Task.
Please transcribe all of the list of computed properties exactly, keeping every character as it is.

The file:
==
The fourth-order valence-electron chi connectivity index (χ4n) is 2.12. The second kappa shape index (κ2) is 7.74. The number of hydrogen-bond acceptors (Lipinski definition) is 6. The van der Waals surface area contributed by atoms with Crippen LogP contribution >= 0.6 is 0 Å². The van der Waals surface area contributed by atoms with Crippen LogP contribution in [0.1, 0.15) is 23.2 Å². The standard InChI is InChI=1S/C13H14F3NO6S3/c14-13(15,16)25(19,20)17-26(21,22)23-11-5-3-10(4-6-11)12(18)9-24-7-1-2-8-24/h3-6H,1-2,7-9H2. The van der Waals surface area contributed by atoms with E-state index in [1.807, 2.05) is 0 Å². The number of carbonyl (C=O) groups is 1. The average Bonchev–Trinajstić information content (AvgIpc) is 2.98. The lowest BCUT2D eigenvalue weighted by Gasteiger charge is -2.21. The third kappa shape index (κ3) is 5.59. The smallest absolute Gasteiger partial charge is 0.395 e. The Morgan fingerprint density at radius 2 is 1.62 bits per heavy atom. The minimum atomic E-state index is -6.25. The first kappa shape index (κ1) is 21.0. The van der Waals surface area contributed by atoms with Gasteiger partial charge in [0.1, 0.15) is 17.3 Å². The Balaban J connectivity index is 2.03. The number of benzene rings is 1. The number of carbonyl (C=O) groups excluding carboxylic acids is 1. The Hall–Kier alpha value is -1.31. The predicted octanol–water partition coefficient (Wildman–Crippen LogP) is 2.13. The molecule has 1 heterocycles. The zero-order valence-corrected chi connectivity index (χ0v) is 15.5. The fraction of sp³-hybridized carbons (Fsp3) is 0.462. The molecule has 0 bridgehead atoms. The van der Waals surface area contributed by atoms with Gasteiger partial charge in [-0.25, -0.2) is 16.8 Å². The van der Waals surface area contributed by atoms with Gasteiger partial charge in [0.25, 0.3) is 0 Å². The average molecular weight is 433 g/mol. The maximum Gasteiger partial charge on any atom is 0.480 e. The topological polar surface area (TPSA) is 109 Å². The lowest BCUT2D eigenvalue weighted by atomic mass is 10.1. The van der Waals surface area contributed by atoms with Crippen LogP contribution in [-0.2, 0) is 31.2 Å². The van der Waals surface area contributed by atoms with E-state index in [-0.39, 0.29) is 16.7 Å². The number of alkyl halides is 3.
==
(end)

The fourth-order valence-electron chi connectivity index (χ4n) is 2.12. The second kappa shape index (κ2) is 7.74. The number of hydrogen-bond acceptors (Lipinski definition) is 6. The van der Waals surface area contributed by atoms with Crippen LogP contribution >= 0.6 is 0 Å². The van der Waals surface area contributed by atoms with Crippen LogP contribution in [0.1, 0.15) is 23.2 Å². The standard InChI is InChI=1S/C13H14F3NO6S3/c14-13(15,16)25(19,20)17-26(21,22)23-11-5-3-10(4-6-11)12(18)9-24-7-1-2-8-24/h3-6H,1-2,7-9H2. The van der Waals surface area contributed by atoms with E-state index in [1.807, 2.05) is 0 Å². The number of carbonyl (C=O) groups is 1. The average Bonchev–Trinajstić information content (AvgIpc) is 2.98. The lowest BCUT2D eigenvalue weighted by Gasteiger charge is -2.21. The third kappa shape index (κ3) is 5.59. The smallest absolute Gasteiger partial charge is 0.395 e. The Morgan fingerprint density at radius 2 is 1.62 bits per heavy atom. The minimum atomic E-state index is -6.25. The first kappa shape index (κ1) is 21.0. The van der Waals surface area contributed by atoms with Gasteiger partial charge in [0.1, 0.15) is 17.3 Å². The Balaban J connectivity index is 2.03. The number of benzene rings is 1. The number of carbonyl (C=O) groups excluding carboxylic acids is 1. The Hall–Kier alpha value is -1.31. The predicted octanol–water partition coefficient (Wildman–Crippen LogP) is 2.13. The molecule has 1 heterocycles. The zero-order valence-corrected chi connectivity index (χ0v) is 15.5. The fraction of sp³-hybridized carbons (Fsp3) is 0.462. The molecule has 0 bridgehead atoms. The van der Waals surface area contributed by atoms with Gasteiger partial charge in [-0.25, -0.2) is 16.8 Å². The van der Waals surface area contributed by atoms with Gasteiger partial charge in [0.25, 0.3) is 0 Å². The average molecular weight is 433 g/mol. The maximum Gasteiger partial charge on any atom is 0.480 e. The topological polar surface area (TPSA) is 109 Å². The lowest BCUT2D eigenvalue weighted by atomic mass is 10.1. The van der Waals surface area contributed by atoms with Crippen LogP contribution in [-0.2, 0) is 31.2 Å². The van der Waals surface area contributed by atoms with E-state index in [-0.39, 0.29) is 16.7 Å². The number of alkyl halides is 3.